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6 Winter Washing Tips


The winter months are often when your vehicle gets neglected the most. It’s cold, rainy, maybe snowy and you would rather drink hot chocolate next to the fireplace while watching Netflix rather than detail your car. Except, you’re a detail freak and can’t stand your car looking this dirty, so how can we make the process less terrible?

If you live somewhere where it snows the first step is to move, just kidding, but of course be safe when choosing to detail your vehicle as not to put yourself in danger. Also, if you have a garage, that is always ideal.

1. Nitrile Gloves

This may seem trivial but it may be one of the most important tips as moisture wicks away heat. If your hands are wet, they’re going to be cold and you’re going to have a bad time. I like to put a pair of nitrile gloves on and if it’s really cold, a set of winter waterproof gloves over those.

Winter washing tips hand with nitrile glove

2. Don’t Fill your Bucket all the Way Up

Normally we would want the extra water but if you put your arm in to dunk your wash mitt and you gloves goes past the water line the water will get into your gloves, and your going to have a bad time. Instead use less water and dump it out a couple of times instead if needed.

Winter washing tips hand in buck

3. Heavy Soaking

If you live in an area that salts the roads it is important to heavily soak the surface with water and use a foam gun to loosen it up and get as much off as you can before washing.

Foam cannon on car

4. Warm Water

Simple one right? If you can, use warm water to give your hands a little bit of relief. Keep in mind if the protection of your vehicle is wax, water that is too warm will remove or severely deteriorate it.

5. Air Dry

If you have access to an air dryer or even just a vacuum that has a blowing function and a nozzle tip it will greatly help with drying. Since it is so cold, there will be little evaporation so the “trails” you may normally get when drying that would dissipate, do not. So you are often lefts with streaks and need to use more towels to fully soak up all the water.

Water trails on car paint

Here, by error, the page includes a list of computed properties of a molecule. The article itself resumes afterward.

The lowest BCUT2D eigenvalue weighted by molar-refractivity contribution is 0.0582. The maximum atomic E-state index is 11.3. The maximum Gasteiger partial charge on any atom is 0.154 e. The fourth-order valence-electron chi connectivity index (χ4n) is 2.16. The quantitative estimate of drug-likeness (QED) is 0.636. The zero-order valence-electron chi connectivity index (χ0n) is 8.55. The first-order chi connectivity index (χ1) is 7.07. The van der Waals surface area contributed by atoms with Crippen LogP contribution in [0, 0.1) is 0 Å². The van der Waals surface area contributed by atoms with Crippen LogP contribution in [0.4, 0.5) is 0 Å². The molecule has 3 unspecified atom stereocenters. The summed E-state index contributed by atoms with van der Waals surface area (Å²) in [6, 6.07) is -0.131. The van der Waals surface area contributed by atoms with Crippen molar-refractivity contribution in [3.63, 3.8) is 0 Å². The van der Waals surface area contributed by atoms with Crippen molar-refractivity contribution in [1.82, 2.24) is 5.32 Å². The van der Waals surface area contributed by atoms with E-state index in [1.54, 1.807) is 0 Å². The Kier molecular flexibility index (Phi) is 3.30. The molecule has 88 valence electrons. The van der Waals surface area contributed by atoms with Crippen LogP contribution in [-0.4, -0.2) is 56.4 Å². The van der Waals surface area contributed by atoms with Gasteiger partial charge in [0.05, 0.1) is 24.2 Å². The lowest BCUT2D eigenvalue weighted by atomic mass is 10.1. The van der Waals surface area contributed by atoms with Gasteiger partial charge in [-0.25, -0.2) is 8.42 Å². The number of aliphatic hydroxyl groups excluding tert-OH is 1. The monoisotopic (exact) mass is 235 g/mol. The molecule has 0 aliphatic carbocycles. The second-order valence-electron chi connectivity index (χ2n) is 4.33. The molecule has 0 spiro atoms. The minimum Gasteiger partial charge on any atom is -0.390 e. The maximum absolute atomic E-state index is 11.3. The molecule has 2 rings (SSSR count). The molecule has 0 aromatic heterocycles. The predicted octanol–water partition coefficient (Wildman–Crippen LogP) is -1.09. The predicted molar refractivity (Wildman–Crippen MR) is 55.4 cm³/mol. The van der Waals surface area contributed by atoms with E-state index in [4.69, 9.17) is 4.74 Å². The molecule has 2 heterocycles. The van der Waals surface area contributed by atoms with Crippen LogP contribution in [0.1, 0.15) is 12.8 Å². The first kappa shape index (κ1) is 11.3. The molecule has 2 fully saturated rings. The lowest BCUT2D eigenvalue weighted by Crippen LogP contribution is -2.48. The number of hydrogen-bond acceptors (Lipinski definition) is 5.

6. Use the Right Kind of Protection

Ideally you wouldn’t need to add protection if you added it before it got too cold. If not, certain types of protections may give you a hard time due to the same evaporation aspect in tip 5. For example, pastes actually do well such as the Wolfgang Sealant, the time to remove it may just be faster or slower depending on the product. However, spray and wipe sealants/coatings such as my favorite Gtecniq C2V3 can be difficult due to the excess moisture. Another good one would be Hydr02 as there isn’t much “application” and you could dry the car as normal.

Hopefully these simple tips can help you have a better time when detailing and never put your self in danger due to freezing temps just to have a clean car!

Ian Martinez
Gloss Angeles
Irvine, CA
Instagram | YouTube

12 comments on 6 Winter Washing Tips

  1. Todd says:

    Great article !!!! I’m dealing with the cold weather right now I keep the car running with the heat on high for those cold mornings but use the traditional 2 bucket system always reading n learning new helpful hints thanks guys

  2. Todd says:

    Great article !!!! I’m dealing with the cold weather right now I keep the car running with the heat on high for those cold mornings but use the traditional 2 bucket system always reading n learning new helpful hints thanks guys

  3. Frank Been says:

    It sounds so simple, but it’s brilliant! “Don’t fill your bucket all the way up.” It’s something that I definitely overlooked during my last job, and paid the price (in lost time), for allowing my hands to get wet and cold; my gloves took on water faster than Jack Sparrow’s ship, and… I had a bad time. Lol!

    Thanks for the tips, and keep them coming!



  4. Charles Long says:

    In winter, I used to regularly wash salt off vehicle, sometimes below freezing, with no gloves. Just keep moving. At 1 or 2 degrees below freezing the well water was warm enough to melt the ice.
    When done, (don’t forget the underside) drove vehicle into garage to dry.

    72 now, might consider those nitrate gloves.

  5. Jose Garcia says:

    For those cold days I take about 5 to 7 microfiber towels and soak them in a 5 gallon bucket about half way and add ONR Wash and Wax and the car comes out clean and protected. Now being this should only be done on a vehicle that is not so dirty.

  6. Devin Kelly says:

    I have hot water from my hot water heater plumbed to a spigot in my garage, if it set to say 125*, is that water hot enough to remove wax when running it through my pressure wash and 50 feet of hose?

    • Ian says:

      Hello Devin,

      Depends what product you have but for the most part no. At least not right away but it will degrade the longevity of it.

  7. Ryan Buckner says:

    Ian, do you have any experience with the Meguiars waterless wheel and tire wash? I keep meaning to get a bottle of it to try. I have a heated garage and if I can do everything 100% inside, that would be great. Unfortunately I have no drain in my garage and the water spigot is outside as well. Let me know what you think and thank you for this article!

    • Ian says:

      Hey Ryan,

      I have not tried that product specifically so wouldn’t be able to speak to how the cleaning + dressing works. However, I do use Optimum ONR or even a regular wheel cleaner if needed. Then a pump sprayer with water or ONR mixture used to remove the cleaner. Wipe down with a couple micro fibers and you don’t have to break out the hose at all!

  8. brightoncorgi says:

    Fill the soap buck first with hot water from the kitchen sink and then the hose for the rest.

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